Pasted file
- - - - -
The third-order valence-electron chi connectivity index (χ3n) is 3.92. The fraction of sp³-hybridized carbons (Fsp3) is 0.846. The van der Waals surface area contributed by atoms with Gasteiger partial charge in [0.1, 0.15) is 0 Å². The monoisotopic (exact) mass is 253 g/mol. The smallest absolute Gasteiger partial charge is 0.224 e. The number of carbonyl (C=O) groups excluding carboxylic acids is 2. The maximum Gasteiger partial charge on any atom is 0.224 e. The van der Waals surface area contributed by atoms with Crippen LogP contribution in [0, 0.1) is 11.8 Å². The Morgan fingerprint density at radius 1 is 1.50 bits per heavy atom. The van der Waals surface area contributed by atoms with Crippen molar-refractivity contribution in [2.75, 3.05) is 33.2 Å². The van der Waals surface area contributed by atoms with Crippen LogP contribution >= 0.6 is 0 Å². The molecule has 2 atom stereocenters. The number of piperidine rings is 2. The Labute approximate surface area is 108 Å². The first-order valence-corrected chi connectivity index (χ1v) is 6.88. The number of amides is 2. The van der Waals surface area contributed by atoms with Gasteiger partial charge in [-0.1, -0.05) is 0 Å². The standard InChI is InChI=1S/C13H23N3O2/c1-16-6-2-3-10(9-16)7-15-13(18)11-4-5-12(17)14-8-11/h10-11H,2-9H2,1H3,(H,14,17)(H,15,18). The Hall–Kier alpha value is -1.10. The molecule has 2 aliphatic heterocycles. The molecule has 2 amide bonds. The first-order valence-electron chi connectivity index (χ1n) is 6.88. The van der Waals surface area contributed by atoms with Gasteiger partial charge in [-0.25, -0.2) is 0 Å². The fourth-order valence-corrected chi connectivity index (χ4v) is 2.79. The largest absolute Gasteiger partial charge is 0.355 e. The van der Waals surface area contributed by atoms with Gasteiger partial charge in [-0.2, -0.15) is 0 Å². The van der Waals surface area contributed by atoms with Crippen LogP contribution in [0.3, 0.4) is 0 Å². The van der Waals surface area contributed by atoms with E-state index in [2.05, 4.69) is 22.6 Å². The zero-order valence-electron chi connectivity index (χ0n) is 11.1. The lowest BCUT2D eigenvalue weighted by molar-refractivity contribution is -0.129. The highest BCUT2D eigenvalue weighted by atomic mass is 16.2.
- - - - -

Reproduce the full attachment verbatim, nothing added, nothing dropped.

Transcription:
The third-order valence-electron chi connectivity index (χ3n) is 3.92. The fraction of sp³-hybridized carbons (Fsp3) is 0.846. The van der Waals surface area contributed by atoms with Gasteiger partial charge in [0.1, 0.15) is 0 Å². The monoisotopic (exact) mass is 253 g/mol. The smallest absolute Gasteiger partial charge is 0.224 e. The number of carbonyl (C=O) groups excluding carboxylic acids is 2. The maximum Gasteiger partial charge on any atom is 0.224 e. The van der Waals surface area contributed by atoms with Crippen LogP contribution in [0, 0.1) is 11.8 Å². The Morgan fingerprint density at radius 1 is 1.50 bits per heavy atom. The van der Waals surface area contributed by atoms with Crippen molar-refractivity contribution in [2.75, 3.05) is 33.2 Å². The van der Waals surface area contributed by atoms with Crippen LogP contribution >= 0.6 is 0 Å². The molecule has 2 atom stereocenters. The number of piperidine rings is 2. The Labute approximate surface area is 108 Å². The first-order valence-corrected chi connectivity index (χ1v) is 6.88. The number of amides is 2. The van der Waals surface area contributed by atoms with Gasteiger partial charge in [-0.1, -0.05) is 0 Å². The standard InChI is InChI=1S/C13H23N3O2/c1-16-6-2-3-10(9-16)7-15-13(18)11-4-5-12(17)14-8-11/h10-11H,2-9H2,1H3,(H,14,17)(H,15,18). The Hall–Kier alpha value is -1.10. The molecule has 2 aliphatic heterocycles. The molecule has 2 amide bonds. The first-order valence-electron chi connectivity index (χ1n) is 6.88. The van der Waals surface area contributed by atoms with Gasteiger partial charge in [-0.25, -0.2) is 0 Å². The fourth-order valence-corrected chi connectivity index (χ4v) is 2.79. The largest absolute Gasteiger partial charge is 0.355 e. The van der Waals surface area contributed by atoms with Gasteiger partial charge in [-0.2, -0.15) is 0 Å². The van der Waals surface area contributed by atoms with Crippen LogP contribution in [0.3, 0.4) is 0 Å². The van der Waals surface area contributed by atoms with E-state index in [2.05, 4.69) is 22.6 Å². The zero-order valence-electron chi connectivity index (χ0n) is 11.1. The lowest BCUT2D eigenvalue weighted by molar-refractivity contribution is -0.129. The highest BCUT2D eigenvalue weighted by atomic mass is 16.2.